I’ve just finished reading an interesting book about memory and mnemonic techniques. I came across Moonwalking with Einstein by Joshua Foer while listening to an episode of Adam Grant’s podcast – Work/Life where Joshua Foer was a guest speaker.
“For much of human history, remembering was the key to retaining accumulated knowledge and wisdom. The invention of printing..”
Moonwalking with Einstein chronicles Joshua Foer’s journey as an average person who like many of us forget where we place things such as car keys, or names of strangers we just met; to becoming the U.S. Memory Champion who is selected become a member of an elitist global mnemonic club named KL7. The author is a young journalist who at first covered the U.S. memory championship as a story and discovered that many of the Mental Athletes were ordinary people with average memory capabilities and mediocre IQ’s. He decided to try all of the memory improvement techniques himself but remained skeptical and objective while embarking on his journey. He continues his research on the subject describing encounters and interviews with people who have an extraordinarily good memory and amnesiacs.
Foer delves into the science behind memory, the history of memory and how we have used or ignored it over the years. He elicits the depleting level of reliance we as a society have placed on our memory over the years. Illustrating the times before written words exploded onto manuscripts when mankind had no choice but to rely on only memories to pass on wisdom and knowledge. In today’s age technology has made us reliant on the internet, mobile phones and journals, leaving us with no need to remember anything. The science of memory is also brought up with quite touching chapters written from Joshua meeting a savant who had suffered brain damage, leaving him with a superior memory but at a severe cost and a man who was unable to create new memories but who’s blissful ignorance kept him as happy as could be.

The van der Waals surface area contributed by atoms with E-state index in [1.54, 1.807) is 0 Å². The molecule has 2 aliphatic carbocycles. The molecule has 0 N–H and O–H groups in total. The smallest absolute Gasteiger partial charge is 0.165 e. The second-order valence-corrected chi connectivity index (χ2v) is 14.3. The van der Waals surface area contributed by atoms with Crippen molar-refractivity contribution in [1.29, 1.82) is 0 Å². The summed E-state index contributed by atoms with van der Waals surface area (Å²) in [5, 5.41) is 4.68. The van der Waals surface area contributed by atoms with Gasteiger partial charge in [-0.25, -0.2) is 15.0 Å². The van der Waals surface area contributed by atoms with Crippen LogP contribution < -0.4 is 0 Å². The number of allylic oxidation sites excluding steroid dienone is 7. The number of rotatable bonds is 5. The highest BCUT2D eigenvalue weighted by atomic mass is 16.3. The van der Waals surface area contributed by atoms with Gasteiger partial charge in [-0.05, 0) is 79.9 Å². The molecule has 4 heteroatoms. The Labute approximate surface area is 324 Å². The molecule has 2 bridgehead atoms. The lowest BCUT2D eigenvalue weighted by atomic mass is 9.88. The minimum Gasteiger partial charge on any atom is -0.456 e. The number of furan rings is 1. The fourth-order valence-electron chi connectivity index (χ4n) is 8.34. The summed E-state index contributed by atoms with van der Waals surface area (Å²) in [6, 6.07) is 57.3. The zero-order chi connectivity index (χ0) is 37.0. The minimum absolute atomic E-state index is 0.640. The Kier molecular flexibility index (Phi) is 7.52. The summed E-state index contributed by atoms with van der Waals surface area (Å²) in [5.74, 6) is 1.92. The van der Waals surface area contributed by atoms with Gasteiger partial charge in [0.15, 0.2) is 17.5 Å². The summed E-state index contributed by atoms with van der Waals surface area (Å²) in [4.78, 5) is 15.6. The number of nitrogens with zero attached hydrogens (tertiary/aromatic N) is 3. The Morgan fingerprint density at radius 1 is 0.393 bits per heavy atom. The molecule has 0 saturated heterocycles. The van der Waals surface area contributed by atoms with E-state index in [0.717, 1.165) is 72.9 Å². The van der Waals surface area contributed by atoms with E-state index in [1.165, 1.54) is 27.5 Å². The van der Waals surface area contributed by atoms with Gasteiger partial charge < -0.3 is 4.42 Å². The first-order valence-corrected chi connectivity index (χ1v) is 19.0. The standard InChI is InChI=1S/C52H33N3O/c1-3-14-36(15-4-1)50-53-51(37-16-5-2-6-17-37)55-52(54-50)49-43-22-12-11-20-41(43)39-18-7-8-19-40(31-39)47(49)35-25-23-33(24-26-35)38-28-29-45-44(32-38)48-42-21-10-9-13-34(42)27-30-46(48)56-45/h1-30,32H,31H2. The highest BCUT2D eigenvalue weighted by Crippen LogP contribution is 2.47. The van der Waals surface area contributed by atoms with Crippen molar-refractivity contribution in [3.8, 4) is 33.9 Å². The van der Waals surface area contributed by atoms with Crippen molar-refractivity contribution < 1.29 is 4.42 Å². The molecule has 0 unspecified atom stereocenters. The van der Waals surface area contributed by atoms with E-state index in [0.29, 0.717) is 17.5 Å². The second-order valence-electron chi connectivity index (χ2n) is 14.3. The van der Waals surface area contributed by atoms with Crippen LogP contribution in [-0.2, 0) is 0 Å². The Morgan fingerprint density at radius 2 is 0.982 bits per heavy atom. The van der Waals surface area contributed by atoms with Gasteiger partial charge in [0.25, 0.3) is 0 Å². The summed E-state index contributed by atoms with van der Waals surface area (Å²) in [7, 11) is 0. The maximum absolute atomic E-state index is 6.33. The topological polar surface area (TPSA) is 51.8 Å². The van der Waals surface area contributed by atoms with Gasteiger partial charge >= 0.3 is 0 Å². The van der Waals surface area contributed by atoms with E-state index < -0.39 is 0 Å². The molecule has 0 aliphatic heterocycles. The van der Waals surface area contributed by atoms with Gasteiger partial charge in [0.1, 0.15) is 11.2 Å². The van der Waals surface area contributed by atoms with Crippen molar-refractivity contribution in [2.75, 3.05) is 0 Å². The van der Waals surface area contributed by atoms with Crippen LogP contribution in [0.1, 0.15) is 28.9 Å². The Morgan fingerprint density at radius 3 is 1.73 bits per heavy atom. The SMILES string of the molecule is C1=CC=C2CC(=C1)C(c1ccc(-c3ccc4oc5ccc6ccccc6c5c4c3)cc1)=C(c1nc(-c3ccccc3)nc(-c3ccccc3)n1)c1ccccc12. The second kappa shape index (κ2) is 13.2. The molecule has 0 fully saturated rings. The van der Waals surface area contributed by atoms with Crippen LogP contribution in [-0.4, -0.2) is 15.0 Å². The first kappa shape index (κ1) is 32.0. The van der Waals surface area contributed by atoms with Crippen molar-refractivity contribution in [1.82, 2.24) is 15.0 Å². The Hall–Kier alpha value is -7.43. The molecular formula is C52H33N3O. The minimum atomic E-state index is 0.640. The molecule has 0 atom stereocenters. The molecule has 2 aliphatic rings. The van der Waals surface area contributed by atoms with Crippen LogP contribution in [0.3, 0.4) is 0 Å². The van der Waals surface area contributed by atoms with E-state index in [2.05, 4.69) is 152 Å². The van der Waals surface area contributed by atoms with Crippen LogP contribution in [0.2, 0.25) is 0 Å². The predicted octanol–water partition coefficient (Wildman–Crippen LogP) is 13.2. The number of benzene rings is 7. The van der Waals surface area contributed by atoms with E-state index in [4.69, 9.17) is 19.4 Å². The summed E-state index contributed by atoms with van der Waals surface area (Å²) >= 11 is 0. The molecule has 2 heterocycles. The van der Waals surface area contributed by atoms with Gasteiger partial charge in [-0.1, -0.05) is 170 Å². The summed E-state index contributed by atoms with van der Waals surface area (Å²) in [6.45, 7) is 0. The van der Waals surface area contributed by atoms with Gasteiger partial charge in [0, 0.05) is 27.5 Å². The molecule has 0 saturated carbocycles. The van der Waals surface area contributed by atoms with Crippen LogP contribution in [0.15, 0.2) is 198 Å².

This book truly makes you think deeply about your brain, about your memory capabilities. Foer’s story is relatable. He’s a regular guy who forgets routine things; The book makes you think seriously about the limits and capacity of your mind. With intense daily effort, anyone could feasibly memorize all the U.S. presidents or Kings and Queens of England and retain them for recall. Or, through some terrible tragic chance, I could lose the ability to remember anything. I’m not about to commit to a year-long journey and start training as Foer did, but his book was an enjoyable and informative glance at what’s possible.